He has a long career, and it’s good to see that American’s admire that fact. However, his resume proves limited exposure to Special Operations Command. Which, in many ways, just was propelled to a new level. Special Operations Command (SOCOM) and Joint Special Operations Command (JSOC) underneath SOCOM have become the Avengers. In the Avengers film – Tony Stark refers to them as ‘JSOC.’ I wasn’t in the army for forty years, not even close – but, I know there’s a weird relationship between some marines and infantryman, and SOF. However, it’s undeniable – the nature of war changing and SOF experience matters. How come Michael Vickers did not appear on the list of potential nominees? The National Security Advisor is General Mike Flynn, another SOF veteran and contemporary of the likes of famed General Stanley McChyrstal. For the sake of teamwork between the National Security Council and the Secretary of Defense, would McChrystal not have been a good pick?
To solve problems in the Marine Corps General Mattis rose in isn’t a reality, today. Our numbers have dwindled. It’s not a phenomenon either; Troops levels always diminish after a war. We’re created and deployed as needed. But, today, war has transformed. In the future, it’s likely that regular troops will undertake the traditional Special Forces mission of foreign internal defense, training of host nation troops to secure their country, and the training aspect of Unconventional Warfare. The Special Forces mission, for example, includes an array of activities. Direct Action belongs to Joint Special Operations Command – and even that particular skill set is being branched out to other forces. The entire cookie cutter of war is morphing into a more lean, quiet, and stealthy lethal killing machine.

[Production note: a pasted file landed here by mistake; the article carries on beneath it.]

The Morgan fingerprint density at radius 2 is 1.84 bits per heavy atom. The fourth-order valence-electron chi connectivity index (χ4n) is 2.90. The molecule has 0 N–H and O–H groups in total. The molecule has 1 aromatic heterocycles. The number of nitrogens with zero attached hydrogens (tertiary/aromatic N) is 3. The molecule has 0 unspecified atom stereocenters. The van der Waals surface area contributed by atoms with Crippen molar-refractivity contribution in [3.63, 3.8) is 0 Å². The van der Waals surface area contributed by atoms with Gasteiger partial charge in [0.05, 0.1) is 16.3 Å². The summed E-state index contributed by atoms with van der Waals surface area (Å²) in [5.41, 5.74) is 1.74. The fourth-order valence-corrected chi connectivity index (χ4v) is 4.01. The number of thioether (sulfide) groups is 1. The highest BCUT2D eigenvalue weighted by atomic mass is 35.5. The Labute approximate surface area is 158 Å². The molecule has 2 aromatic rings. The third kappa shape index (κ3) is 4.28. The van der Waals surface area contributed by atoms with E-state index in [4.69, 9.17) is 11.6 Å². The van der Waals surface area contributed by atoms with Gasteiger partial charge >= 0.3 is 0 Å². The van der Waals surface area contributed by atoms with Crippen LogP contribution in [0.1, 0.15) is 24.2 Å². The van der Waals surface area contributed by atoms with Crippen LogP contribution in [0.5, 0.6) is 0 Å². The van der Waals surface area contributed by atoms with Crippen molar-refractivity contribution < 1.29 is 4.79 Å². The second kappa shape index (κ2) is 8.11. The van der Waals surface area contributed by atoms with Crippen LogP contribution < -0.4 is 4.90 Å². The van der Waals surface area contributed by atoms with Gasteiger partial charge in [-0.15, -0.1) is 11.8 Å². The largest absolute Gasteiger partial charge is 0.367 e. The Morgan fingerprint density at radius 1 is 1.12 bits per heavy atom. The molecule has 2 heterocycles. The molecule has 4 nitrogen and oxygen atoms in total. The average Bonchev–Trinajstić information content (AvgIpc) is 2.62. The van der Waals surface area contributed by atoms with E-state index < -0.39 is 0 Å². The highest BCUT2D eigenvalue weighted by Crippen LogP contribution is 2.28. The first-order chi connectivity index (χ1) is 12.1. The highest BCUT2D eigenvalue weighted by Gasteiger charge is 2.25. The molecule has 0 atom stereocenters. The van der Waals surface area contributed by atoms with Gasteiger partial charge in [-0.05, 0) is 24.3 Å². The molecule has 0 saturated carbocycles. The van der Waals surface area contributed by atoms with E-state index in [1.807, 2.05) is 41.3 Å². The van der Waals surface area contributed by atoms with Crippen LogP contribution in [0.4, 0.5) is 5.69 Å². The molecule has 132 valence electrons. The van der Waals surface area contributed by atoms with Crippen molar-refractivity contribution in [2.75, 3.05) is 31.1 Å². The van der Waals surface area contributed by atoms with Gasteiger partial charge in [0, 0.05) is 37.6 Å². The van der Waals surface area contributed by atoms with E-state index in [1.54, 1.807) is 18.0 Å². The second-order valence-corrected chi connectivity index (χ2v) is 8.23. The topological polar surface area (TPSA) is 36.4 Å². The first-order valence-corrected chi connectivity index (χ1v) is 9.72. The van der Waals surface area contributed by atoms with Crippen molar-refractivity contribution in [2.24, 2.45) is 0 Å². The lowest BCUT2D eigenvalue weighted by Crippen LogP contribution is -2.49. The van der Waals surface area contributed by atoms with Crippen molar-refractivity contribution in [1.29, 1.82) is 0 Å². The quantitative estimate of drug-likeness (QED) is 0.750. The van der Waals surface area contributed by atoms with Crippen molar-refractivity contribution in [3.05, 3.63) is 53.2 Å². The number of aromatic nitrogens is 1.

It’s not a question if General Mattis believes in large-scale open warfare. But does he understand SOCOM, interagency efforts, and the policy moving forward the same as Flynn and Michael Vickers? There are a great many of Generals retired and otherwise – how is that this general has become the nominee. What is an aspirational undercurrent that moved him towards his new role?